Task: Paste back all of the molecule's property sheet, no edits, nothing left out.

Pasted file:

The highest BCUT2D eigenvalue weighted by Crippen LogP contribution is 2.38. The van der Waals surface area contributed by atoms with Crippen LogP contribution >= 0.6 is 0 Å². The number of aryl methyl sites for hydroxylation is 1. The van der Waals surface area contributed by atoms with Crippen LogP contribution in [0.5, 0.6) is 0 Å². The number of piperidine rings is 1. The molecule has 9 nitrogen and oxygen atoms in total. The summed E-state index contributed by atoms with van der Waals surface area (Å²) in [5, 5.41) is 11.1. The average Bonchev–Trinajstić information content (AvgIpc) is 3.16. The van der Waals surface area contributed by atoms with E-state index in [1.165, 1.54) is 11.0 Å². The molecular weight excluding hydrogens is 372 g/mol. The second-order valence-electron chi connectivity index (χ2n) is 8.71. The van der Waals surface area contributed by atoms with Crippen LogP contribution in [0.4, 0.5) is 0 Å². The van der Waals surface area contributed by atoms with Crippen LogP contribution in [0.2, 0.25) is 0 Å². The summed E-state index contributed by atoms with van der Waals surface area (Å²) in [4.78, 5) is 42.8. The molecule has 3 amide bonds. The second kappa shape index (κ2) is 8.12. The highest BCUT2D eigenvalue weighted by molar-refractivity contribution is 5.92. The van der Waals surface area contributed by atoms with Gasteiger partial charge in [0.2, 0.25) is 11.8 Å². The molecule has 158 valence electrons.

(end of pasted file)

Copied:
The highest BCUT2D eigenvalue weighted by Crippen LogP contribution is 2.38. The van der Waals surface area contributed by atoms with Crippen LogP contribution >= 0.6 is 0 Å². The number of aryl methyl sites for hydroxylation is 1. The van der Waals surface area contributed by atoms with Crippen LogP contribution in [0.5, 0.6) is 0 Å². The number of piperidine rings is 1. The molecule has 9 nitrogen and oxygen atoms in total. The summed E-state index contributed by atoms with van der Waals surface area (Å²) in [5, 5.41) is 11.1. The average Bonchev–Trinajstić information content (AvgIpc) is 3.16. The van der Waals surface area contributed by atoms with E-state index in [1.165, 1.54) is 11.0 Å². The molecular weight excluding hydrogens is 372 g/mol. The second-order valence-electron chi connectivity index (χ2n) is 8.71. The van der Waals surface area contributed by atoms with Crippen LogP contribution in [0.4, 0.5) is 0 Å². The van der Waals surface area contributed by atoms with Crippen LogP contribution in [0.2, 0.25) is 0 Å². The summed E-state index contributed by atoms with van der Waals surface area (Å²) in [4.78, 5) is 42.8. The molecule has 3 amide bonds. The second kappa shape index (κ2) is 8.12. The highest BCUT2D eigenvalue weighted by molar-refractivity contribution is 5.92. The van der Waals surface area contributed by atoms with Gasteiger partial charge in [0.2, 0.25) is 11.8 Å². The molecule has 158 valence electrons.